The Tamil Nadu Medical Services Corporation (TNMSC) is in process of replacing the Cath lab equipment at the Government General Hospital. The equipment, which costs around Rs. 4 crore, is among the expensive equipment at the hospital and is used extensively.

It is used to identify patients with coronary artery diseases, who may need angiogram, or those diagnosed with congenital heart problems and determine pressure in the heart's chambers.

Helps check anatomy

It also helps check the anatomy and decide whether the heart can withstand surgery besides helping to correct congenital valve diseases and rheumatic heart diseases.

“The machine is so overworked that though it is under annual maintenance contract, spare parts are difficult to procure. They have to be taken from another machine,” said the hospital Dean J. Mohanasundaram.

Equipment classified

The TNMSC classifies equipment into three categories. Expensive equipment such as the MRI, the CT scan and the Cath lab fall under the A category and is maintained by the supplier through annual contracts. Equipment such as ventilators is classified as B category and their repair and maintenance comes under the purview of the hospital dean. Equipment such as respiratory pump used in surgery is classified as C category. A senior TNMSC official said about 40,000 machines fell under the C category.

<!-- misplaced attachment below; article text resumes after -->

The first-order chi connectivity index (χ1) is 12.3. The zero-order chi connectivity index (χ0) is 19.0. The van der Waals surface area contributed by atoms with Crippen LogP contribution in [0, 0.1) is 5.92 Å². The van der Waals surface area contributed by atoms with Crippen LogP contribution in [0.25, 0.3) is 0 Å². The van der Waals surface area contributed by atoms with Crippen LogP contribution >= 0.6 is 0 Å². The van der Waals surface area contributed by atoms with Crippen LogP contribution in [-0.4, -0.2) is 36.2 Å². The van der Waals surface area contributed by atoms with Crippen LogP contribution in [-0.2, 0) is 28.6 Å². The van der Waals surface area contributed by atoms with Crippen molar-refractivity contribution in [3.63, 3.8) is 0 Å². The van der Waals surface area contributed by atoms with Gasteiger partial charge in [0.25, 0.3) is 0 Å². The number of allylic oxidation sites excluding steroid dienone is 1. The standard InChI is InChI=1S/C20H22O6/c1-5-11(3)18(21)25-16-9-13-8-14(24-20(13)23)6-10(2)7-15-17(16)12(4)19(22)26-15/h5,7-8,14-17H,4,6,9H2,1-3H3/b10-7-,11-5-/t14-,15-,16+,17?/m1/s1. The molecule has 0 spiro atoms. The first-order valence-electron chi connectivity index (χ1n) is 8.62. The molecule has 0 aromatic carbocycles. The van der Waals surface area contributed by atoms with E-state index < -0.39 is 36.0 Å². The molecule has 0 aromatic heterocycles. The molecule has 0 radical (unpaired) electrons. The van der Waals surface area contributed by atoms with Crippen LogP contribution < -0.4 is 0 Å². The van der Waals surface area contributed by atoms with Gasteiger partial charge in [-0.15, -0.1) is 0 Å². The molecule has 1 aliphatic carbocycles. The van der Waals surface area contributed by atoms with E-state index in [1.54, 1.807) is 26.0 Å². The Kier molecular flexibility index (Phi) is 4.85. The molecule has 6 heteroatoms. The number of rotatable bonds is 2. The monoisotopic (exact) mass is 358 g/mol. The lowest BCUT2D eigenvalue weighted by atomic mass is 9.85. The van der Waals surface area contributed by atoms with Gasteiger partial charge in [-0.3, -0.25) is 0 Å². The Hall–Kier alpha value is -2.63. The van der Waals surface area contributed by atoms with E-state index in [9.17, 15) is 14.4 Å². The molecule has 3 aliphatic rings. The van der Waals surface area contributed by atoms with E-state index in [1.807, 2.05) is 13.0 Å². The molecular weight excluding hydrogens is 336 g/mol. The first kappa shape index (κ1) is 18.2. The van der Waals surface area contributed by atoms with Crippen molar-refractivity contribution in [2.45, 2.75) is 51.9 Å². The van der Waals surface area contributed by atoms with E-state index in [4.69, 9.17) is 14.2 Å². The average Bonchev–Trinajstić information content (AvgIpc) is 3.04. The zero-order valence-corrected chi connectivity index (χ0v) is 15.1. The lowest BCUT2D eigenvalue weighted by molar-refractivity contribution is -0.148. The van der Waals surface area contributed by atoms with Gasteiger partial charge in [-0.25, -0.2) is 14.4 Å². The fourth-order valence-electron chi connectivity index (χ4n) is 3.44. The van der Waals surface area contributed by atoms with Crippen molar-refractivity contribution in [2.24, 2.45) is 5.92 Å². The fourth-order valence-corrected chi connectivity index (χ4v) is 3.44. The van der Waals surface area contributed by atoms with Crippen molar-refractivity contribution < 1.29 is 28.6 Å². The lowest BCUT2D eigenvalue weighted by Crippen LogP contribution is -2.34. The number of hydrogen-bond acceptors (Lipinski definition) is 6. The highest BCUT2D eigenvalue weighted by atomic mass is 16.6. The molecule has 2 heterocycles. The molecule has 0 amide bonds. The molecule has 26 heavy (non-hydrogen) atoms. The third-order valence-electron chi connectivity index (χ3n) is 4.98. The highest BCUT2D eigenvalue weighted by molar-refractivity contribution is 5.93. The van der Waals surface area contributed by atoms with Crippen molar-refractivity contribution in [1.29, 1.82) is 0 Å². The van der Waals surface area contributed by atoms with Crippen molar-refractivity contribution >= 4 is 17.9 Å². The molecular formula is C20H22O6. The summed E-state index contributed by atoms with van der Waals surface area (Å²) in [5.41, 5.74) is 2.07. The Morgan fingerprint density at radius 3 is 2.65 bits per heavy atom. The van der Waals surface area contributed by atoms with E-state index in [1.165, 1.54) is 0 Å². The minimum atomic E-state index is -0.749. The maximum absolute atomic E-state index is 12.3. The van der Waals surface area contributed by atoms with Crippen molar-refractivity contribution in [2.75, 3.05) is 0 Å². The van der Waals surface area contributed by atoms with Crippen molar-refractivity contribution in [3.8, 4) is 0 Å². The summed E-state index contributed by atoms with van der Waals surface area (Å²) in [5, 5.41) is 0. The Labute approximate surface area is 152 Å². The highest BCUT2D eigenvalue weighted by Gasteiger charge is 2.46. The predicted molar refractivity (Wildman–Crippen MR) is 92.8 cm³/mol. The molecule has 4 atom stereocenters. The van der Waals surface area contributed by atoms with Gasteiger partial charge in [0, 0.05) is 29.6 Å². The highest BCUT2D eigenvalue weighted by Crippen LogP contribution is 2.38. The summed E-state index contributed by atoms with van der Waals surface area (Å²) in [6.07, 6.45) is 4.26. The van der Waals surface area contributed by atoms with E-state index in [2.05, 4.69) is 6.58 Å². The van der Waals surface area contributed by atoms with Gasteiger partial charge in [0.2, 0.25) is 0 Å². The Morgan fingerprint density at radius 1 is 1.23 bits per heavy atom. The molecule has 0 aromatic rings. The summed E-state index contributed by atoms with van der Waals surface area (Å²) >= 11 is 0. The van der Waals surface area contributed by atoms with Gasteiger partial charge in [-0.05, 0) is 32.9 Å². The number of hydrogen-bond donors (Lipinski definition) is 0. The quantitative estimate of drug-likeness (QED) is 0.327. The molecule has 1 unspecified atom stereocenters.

Currently the TNMSC depends on the Heads of Departments and the Deans to provide information about the status of the equipment. But soon, this may change as the government is working out modalities to recruit specially qualified personnel to maintain the equipment.

In the absence of biomedical engineers, the heads of departments in government hospitals now send complaints to the TNMSC by e-mail or as text messages. At present the hospitals depend on electrical and electronic engineers to maintain equipment.

“The dean of a hospital has the powers to authorise work to set right minor mechanical repairs, make adjustments or replace the spares, serious technical problems are referred to the Corporation. A qualified biomedical engineer would be able to monitor the functioning of the machines and the technical details,” said K. Gopal, director of TNMSC.

“Each major institution will have such a system. We are yet to work out the modalities (on recruitment of biomedical engineers),” he added.


R. SujathaJune 28, 2012

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